An image of a red toolbox appears at the top of the syllabus that Dr. Jeanie Tietjen hands to her students in her College Writing 101 courses. It is, she says, a metaphor for the work that transpires in her class… on both sides of the desk.
“There are so many different types of writing, and part of my job is to democratize or make the writing accessible,” Tietjen says. “The students develop a familiarity with the various writing tools so that regardless of the writing assignment, they are prepared to write.”
She explains that while some MassBay Community College students walk into the classroom with these figurative writing tools, some haven’t used them in a while, and others never had them.
“Our job, collectively, is to give them more comfort and familiarity to get the writing done.”
With more than 20 years of teaching experience in both traditional academic institutions and nontraditional settings such as prisons and homeless shelters, she feels she has found her niche at community college.
“The mission of the community college is open access. It is the vanguard of defining what higher education’s role is in this country. Community college faculty are agents of social change. Teaching here is an excellent fit for me. Principally, my role here ties up the threads of my own life — education, writing, and social justice.”
Those threads are woven into a rich tapestry that has made Tietjen a leader in trauma-informed education. She is founder and director of MassBay’s Institute for Trauma, Adversity, and Resilience in Higher Education.
Advocating for, and focusing on, this important educational issue was not the California native’s initial professional goal. Raised in the Midwest, her academic start, like many of her students, was derailed by economics. Tietjen worked full-time before regrouping and earning her Bachelor of Arts degree in Writing and African American Studies from the University of Washington Seattle.
A Clinton administration arts and services project took her to Washington D.C. where she taught individuals in homeless shelters and prisons. She co-edited a book, “I Have Arrived Before My Words,” which features the autobiographical stories of seven homeless women.
“That experience taught me the power of voice and how profoundly connected humans can be to one another through writing. I also learned that listening to someone is so important.”
She arrived in New England to study for her Master of Fine Arts degree at UMass Amherst. Having studied the representation of trauma in literature, she took her talents to a treatment facility for traumatized adolescent girls. Tietjen, who had her own list of impressive mentors, was compelled to do more. “I saw the transformative power of an educational setting and it made me want to give back.”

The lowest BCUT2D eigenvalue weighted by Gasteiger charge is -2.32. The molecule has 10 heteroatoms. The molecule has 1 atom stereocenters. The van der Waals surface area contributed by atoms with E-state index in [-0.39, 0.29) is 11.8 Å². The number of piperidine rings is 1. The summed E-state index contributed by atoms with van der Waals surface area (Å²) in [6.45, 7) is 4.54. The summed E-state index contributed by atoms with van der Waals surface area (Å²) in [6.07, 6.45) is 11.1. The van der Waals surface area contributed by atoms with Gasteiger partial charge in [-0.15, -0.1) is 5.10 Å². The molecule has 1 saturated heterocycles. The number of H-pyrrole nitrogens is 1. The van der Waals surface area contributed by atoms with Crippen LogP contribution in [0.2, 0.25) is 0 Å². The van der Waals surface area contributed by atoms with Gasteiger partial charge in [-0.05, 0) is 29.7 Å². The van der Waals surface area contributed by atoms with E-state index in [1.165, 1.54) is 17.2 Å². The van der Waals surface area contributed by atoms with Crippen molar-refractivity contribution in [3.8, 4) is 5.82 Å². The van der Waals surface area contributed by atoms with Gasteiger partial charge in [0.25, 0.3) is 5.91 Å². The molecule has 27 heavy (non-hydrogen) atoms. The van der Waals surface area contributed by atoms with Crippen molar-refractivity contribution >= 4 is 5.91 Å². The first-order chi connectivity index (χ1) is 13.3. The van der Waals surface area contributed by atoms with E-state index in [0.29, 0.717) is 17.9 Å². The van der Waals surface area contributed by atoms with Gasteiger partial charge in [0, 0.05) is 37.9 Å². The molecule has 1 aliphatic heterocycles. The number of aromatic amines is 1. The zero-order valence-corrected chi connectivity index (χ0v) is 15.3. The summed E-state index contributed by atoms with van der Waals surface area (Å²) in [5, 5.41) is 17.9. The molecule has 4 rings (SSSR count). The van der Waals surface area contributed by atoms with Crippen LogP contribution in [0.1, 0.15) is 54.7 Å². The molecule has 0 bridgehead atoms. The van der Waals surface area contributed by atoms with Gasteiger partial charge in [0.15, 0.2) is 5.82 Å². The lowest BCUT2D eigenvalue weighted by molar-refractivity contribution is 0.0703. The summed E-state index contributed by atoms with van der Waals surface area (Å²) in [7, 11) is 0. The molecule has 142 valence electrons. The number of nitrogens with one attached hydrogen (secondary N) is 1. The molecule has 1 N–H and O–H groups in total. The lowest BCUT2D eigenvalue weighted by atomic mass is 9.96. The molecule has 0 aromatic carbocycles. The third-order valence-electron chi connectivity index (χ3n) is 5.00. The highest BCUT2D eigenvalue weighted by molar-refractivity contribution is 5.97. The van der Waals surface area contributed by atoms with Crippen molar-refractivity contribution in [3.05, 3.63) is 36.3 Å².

While she has taught at other schools including Brandeis University, where she earned a doctorate degree in English Literature/Letters, and UMass Amherst, it is at MassBay where she feels most fulfilled.
“My students have enormously complex and complicated lives outside of school. When I first started teaching at MassBay, it was striking to me the proportion of students who wrote about traumatizing events—from an earthquake in Haiti, to violence in the home, to family dysfunction and addiction.”
She began exploring why and how representing difficult, defining experiences in college writing classrooms is a process of reckoning between academic and non-academic identities, and what ethical responsibilities and responses might look like. She discovered that while K-12 has a robust trauma-informed framework, trauma-informed education for higher education faculty and staff did not exist.
In 2012, under Tietjen’s guidance, MassBay held the first Trauma and Learning in Post-Secondary Education conference, which evolved into the Institute for Trauma, Adversity, and Resilience. The Institute is now included in MassBay’s strategic plan and receives Title III funding. Its primary role is to name and execute best practices in addressing trauma response.
In addition to teaching a full course load, Tietjen, who lives in Medford with her husband and son, presents trauma workshops and webinars, and writes on the subject. She is proud of the Institute and MassBay’s role in addressing trauma response in higher education on a larger scale.
“Every night I can look in the mirror and know I have tried to make a difference.”